American senators are calling on the Bush administration to toughen its position on the Russian government of Vladimir Putin, amid growing international concern about rights restrictions in Russia. VOA's Stephanie Ho reports from Washington, Russia has come under increasing scrutiny, amid a scandal involving the poisoning death in London of a former KGB spy.
U.S. lawmakers are urging Washington to take a harder line in its relations with Russia.
British authorities are continuing their investigation into the case of former Russian spy Alexander Litvinenko, who recently died in London from radioactive poisoning. Before his death, he said he was poisoned for his opposition to Russian President Putin, a claim the Kremlin denies. Britain's home secretary has said he is confident he will get the needed cooperation from Moscow in the widening investigation.
Democratic Senator Joseph Biden, speaking on Fox News Sunday, stopped short of endorsing Litvinenko's accusation. Although Mr. Putin denies the charges, the American lawmaker said he still believes the Russian leader is taking Russia in the wrong direction.
"Well, I don't know whether he [Putin] was involved, but our relations with Russia have to get straightened out to begin with," said Joseph Biden. "Russia is moving more and more toward an oligarchy here. Putin is consolidating power."
Biden, who is the incoming chairman of the Senate Foreign Relations Committe, added that he believes the United States should have what he described as a "direct confrontation" with Mr. Putin. He opposed threatening to immediately kick Russia out of the G-8 group of industrialized nations, but said that as long as Mr. Putin stays on his current course, Moscow's membership should be reviewed.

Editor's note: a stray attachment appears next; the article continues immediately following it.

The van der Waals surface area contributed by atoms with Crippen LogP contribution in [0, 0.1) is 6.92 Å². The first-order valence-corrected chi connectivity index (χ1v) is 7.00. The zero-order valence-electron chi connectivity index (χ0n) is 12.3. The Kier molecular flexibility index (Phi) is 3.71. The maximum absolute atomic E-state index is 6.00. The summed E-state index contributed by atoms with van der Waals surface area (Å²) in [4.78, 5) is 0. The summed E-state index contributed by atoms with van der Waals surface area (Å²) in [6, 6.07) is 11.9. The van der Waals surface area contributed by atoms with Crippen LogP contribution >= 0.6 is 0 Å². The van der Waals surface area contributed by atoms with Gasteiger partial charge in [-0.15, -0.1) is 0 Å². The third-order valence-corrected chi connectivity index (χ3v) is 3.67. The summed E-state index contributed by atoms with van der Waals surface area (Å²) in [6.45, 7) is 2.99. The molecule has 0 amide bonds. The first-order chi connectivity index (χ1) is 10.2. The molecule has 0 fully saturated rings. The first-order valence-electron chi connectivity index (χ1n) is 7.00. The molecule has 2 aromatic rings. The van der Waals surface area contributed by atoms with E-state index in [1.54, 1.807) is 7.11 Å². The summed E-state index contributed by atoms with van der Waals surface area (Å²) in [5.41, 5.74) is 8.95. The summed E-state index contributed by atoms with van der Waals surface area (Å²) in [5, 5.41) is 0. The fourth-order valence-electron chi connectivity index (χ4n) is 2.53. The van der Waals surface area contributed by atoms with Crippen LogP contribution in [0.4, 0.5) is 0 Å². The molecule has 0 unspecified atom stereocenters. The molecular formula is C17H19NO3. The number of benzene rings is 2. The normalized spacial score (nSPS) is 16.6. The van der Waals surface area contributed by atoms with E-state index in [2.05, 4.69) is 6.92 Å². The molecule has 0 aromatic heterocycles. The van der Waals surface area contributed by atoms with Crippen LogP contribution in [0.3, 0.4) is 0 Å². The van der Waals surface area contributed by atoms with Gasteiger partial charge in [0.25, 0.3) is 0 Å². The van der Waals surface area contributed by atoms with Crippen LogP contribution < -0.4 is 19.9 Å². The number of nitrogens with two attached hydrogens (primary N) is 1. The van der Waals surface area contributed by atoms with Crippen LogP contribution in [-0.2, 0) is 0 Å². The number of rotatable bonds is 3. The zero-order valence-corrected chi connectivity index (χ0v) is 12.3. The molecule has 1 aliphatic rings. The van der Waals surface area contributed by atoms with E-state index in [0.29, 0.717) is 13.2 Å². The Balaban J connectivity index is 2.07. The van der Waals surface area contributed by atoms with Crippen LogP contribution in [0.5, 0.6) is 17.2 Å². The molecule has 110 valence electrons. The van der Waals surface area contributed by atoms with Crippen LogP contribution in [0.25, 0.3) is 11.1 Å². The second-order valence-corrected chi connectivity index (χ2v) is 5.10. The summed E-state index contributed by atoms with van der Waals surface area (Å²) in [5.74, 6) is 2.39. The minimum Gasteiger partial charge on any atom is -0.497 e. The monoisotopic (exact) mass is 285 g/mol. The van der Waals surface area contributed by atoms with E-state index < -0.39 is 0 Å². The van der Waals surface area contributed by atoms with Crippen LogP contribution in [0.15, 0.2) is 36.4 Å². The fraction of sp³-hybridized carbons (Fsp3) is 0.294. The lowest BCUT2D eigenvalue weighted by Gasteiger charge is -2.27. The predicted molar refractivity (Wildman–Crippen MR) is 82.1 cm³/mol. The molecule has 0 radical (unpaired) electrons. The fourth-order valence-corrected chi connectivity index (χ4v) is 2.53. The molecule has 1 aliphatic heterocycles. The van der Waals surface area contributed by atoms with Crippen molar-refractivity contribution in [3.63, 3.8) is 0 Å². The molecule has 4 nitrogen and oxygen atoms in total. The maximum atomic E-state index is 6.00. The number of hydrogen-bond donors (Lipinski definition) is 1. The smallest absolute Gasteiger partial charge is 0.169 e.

"I would consider laying down markers about whether or not, as he [Putin] continues to consolidate power, within that economy and within that country, whether or not he warrants continued membership," he said. "I would raise it, and I would do it privately. I wouldn't make this a public confrontation."
In 2001, President Bush spoke warmly about Mr. Putin after their first meeting, saying he had looked into the Russian leader's soul, and was confident the two were on the same side.
Republican Senator Lindsey Graham, who is a member of the Senate Armed Services Committee, took issue with the president's comment.
"I think Bush misread his soul," said Lindsey Graham. "I think this guy is taking Russia backward. He's a problem, not a solution, to most of the world's problems. He could help us with Iran, if he chose to. He is becoming, basically, a one-man dictatorship in Russia and we need to be tough with him."
Senator Graham, who also appeared on Fox News Sunday, said Russia needs to be a constructive part of the international community. He urged the international community to speak with one voice to tell Moscow it is moving backward, not forward, toward that goal.
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